HILLAH, Iraq (UPI) — A routine Iraqi traffic stop has turned up what may be $90 million in gold bars in this town just over 50 miles south of Baghdad.
While the financial haul is major, U.S. Marines helping to get this town back on its feet say something more valuable has come out of the episode: the notion that Iraqis can begin to trust their government.
“It just shows you the character and integrity of the people will come up and surprise you,” said Maj. Martin Casado, the operations officer for the 1st Battalion, 4th Regiment of the Marines, 1st Division, which is headquartered here.
“They will definitely surprise you and make you feel like you are here for a reason, and it’s a good reason.”
An Iraqi police officer stopped an oil tanker truck on the road in Hillah July 27, part of a crack down on black-market oil. There was a problem with the license plates, and the registration didn’t match. The truck was taken to the impound lot.
Three days later, a security director for the governor of Hillah took a call. If he would let the tanker truck go, he would get $15 million Iraqi dinars. The man refused. The caller offered $30 million dinars, about $30,000 U.S. dollars. The man, who earns no more than $500 a month, refused again.
But he got curious.
He went out to the truck and opened the back. Inside, stacked three feet high and 20 feet deep were gleaming gold bars.
“This guy called me. He said, ‘Big, big surprise, you love me now. We have metal, much metal,” laughs Maj. David Holahan, the boisterous chain-smoking executive officer of the battalion. “I told him, ‘You’re an Arab. You know if someone offers you 30 million, its worth 90! You’re a fool to take the bribe!'”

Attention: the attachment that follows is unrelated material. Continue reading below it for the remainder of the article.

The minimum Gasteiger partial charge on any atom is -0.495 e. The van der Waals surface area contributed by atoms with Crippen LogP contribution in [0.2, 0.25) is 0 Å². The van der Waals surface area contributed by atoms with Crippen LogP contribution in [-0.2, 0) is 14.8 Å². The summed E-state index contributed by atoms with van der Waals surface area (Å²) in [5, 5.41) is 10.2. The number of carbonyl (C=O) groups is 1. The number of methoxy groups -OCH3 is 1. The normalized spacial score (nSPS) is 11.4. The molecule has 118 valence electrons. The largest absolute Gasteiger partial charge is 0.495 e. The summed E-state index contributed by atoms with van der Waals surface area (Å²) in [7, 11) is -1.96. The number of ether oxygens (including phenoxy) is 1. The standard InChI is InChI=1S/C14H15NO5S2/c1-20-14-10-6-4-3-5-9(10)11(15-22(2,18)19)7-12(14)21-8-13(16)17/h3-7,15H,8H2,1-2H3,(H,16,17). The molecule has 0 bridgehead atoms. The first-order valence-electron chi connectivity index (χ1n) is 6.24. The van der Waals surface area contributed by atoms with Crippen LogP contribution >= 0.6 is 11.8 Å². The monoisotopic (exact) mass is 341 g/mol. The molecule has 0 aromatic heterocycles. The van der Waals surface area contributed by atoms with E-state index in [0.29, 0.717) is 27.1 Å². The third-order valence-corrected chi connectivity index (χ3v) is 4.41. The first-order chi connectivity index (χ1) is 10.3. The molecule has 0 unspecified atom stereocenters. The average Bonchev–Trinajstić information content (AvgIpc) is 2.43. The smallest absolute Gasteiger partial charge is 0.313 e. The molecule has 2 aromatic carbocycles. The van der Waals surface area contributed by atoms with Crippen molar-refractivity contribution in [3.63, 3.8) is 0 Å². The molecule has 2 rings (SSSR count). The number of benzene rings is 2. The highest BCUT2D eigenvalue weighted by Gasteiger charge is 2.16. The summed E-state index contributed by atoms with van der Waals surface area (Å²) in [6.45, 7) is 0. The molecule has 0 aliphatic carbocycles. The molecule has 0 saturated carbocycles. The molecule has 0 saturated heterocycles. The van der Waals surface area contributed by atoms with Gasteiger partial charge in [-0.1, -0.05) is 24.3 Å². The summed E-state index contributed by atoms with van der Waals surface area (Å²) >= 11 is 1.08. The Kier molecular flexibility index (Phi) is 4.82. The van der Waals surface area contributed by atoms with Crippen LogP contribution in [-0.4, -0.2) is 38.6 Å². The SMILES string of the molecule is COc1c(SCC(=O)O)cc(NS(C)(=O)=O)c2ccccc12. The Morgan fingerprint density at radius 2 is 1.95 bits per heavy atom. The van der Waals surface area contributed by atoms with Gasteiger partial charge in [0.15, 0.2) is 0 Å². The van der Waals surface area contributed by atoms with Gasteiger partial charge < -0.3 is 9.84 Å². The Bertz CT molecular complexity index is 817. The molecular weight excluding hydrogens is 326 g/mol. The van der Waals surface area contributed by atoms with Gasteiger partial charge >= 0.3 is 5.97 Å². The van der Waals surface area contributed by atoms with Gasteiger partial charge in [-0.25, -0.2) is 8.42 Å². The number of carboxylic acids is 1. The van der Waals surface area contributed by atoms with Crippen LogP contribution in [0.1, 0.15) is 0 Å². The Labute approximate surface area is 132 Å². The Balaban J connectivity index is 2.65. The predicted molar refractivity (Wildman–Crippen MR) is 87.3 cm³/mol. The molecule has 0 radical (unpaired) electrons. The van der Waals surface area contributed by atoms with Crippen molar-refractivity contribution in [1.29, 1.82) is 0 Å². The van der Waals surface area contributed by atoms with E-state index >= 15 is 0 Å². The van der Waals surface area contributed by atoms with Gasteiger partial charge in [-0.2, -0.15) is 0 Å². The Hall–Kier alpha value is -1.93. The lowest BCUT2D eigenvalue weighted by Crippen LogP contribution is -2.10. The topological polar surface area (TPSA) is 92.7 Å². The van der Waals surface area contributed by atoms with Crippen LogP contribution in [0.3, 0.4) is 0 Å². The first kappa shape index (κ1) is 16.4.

Holahan asked that the man’s identity not be revealed for fear of reprisals.
The Iraqi got five other government workers and six padlocks. Each had a separate key for each lock so none could open the truck without the others. The next day he drove the truck to the American base in an old pistol factory in Hillah and turned over the truck. Holahan took three of the keys, and left the six locks in place. It would be a join U.S-Iraqi project to count the bars.
The Marines are still not sure what the metal is — other bars thought to be gold have turned out to be brass or other metals. But pictures of the bars show gleaming yellow bricks.
“Whatever it is, it’s precious to someone,” Casado said.
A group of Marines and Iraqis attempted to count the bars, but after stacking close to 250 of them with probably 75 percent more to go, they gave up.
“In the back of your head, you wonder what you would do,” said Lt. Stan E. Bednar, 24, of Anchorage, Alaska. But after he involuntarily weighed the difficulty of getting the gold through customs and then fencing it — demonstrating a surprising grasp of the details involved — Bednar shelved any dreams off taking the gold and running.
“Once I decided it was too much trouble, to me it became like lifting 40-pound dumb bells.”
“But there was a lot of fantasy stories out there about what we would do with the money,” he said. “There were a lot of BMWs.”
The gold was under his guard for almost a week.
“I was a multi-millionaire for five days,” he said.
The gold will be tested by metallurgists sometime soon and somehow returned to the Iraqi treasury. No matter what the tests reveal, Holahan wants to tell the Iraqis it is gold anyway.
“They need some hope,” he said.
The discovery has already paid dividends in civic pride. Holahan commented to one government official that he “got Saddam’s gold!” The man answered, “No, we got the Iraqi people’s gold.”
Copyright 2003 by United Press International. All rights reserved.